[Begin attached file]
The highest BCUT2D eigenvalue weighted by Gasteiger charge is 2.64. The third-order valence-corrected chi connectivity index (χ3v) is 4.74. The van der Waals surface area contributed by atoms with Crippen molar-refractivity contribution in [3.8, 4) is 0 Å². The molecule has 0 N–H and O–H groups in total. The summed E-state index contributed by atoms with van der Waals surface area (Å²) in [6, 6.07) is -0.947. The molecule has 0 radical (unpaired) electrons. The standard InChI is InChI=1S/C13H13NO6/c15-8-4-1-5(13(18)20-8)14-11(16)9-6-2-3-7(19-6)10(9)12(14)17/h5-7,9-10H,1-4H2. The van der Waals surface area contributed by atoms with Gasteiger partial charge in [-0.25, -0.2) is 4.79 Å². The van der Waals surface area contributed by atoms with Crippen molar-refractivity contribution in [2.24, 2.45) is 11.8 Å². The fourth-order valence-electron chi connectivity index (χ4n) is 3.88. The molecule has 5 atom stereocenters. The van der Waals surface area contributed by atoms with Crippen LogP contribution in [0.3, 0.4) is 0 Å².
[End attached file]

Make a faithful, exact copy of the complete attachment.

The highest BCUT2D eigenvalue weighted by Gasteiger charge is 2.64. The third-order valence-corrected chi connectivity index (χ3v) is 4.74. The van der Waals surface area contributed by atoms with Crippen molar-refractivity contribution in [3.8, 4) is 0 Å². The molecule has 0 N–H and O–H groups in total. The summed E-state index contributed by atoms with van der Waals surface area (Å²) in [6, 6.07) is -0.947. The molecule has 0 radical (unpaired) electrons. The standard InChI is InChI=1S/C13H13NO6/c15-8-4-1-5(13(18)20-8)14-11(16)9-6-2-3-7(19-6)10(9)12(14)17/h5-7,9-10H,1-4H2. The van der Waals surface area contributed by atoms with Gasteiger partial charge in [-0.25, -0.2) is 4.79 Å². The van der Waals surface area contributed by atoms with Crippen molar-refractivity contribution in [2.24, 2.45) is 11.8 Å². The fourth-order valence-electron chi connectivity index (χ4n) is 3.88. The molecule has 5 atom stereocenters. The van der Waals surface area contributed by atoms with Crippen LogP contribution in [0.3, 0.4) is 0 Å².